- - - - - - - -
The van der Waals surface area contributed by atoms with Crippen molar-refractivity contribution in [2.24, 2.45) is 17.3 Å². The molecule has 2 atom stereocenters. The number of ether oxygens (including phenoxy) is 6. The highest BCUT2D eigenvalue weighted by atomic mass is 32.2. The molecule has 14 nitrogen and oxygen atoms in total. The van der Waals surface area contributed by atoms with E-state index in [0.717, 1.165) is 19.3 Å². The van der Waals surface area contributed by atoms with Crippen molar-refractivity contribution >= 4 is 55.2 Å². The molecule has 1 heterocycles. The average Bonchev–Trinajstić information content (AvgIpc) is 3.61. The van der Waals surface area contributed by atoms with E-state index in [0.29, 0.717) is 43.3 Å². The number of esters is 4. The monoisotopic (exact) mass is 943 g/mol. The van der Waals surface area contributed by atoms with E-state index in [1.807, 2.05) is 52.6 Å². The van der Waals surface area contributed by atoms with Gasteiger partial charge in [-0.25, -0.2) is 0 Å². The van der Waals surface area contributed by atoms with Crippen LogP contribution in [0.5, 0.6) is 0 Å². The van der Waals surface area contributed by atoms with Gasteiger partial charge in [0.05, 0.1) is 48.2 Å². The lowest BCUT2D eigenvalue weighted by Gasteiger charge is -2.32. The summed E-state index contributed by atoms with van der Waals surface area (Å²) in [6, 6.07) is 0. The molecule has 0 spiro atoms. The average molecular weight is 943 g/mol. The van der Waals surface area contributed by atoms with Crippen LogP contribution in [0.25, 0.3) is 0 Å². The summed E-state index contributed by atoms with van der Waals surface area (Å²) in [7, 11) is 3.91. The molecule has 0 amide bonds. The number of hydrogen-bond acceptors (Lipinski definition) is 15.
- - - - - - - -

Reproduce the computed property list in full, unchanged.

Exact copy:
The van der Waals surface area contributed by atoms with Crippen molar-refractivity contribution in [2.24, 2.45) is 17.3 Å². The molecule has 2 atom stereocenters. The number of ether oxygens (including phenoxy) is 6. The highest BCUT2D eigenvalue weighted by atomic mass is 32.2. The molecule has 14 nitrogen and oxygen atoms in total. The van der Waals surface area contributed by atoms with E-state index in [0.717, 1.165) is 19.3 Å². The van der Waals surface area contributed by atoms with Crippen molar-refractivity contribution >= 4 is 55.2 Å². The molecule has 1 heterocycles. The average Bonchev–Trinajstić information content (AvgIpc) is 3.61. The van der Waals surface area contributed by atoms with E-state index in [0.29, 0.717) is 43.3 Å². The number of esters is 4. The monoisotopic (exact) mass is 943 g/mol. The van der Waals surface area contributed by atoms with E-state index in [1.807, 2.05) is 52.6 Å². The van der Waals surface area contributed by atoms with Gasteiger partial charge in [-0.25, -0.2) is 0 Å². The van der Waals surface area contributed by atoms with Crippen LogP contribution in [0.5, 0.6) is 0 Å². The van der Waals surface area contributed by atoms with Gasteiger partial charge in [0.05, 0.1) is 48.2 Å². The lowest BCUT2D eigenvalue weighted by Gasteiger charge is -2.32. The summed E-state index contributed by atoms with van der Waals surface area (Å²) in [6, 6.07) is 0. The molecule has 0 spiro atoms. The average molecular weight is 943 g/mol. The van der Waals surface area contributed by atoms with Crippen LogP contribution in [0.25, 0.3) is 0 Å². The summed E-state index contributed by atoms with van der Waals surface area (Å²) in [7, 11) is 3.91. The molecule has 0 amide bonds. The number of hydrogen-bond acceptors (Lipinski definition) is 15.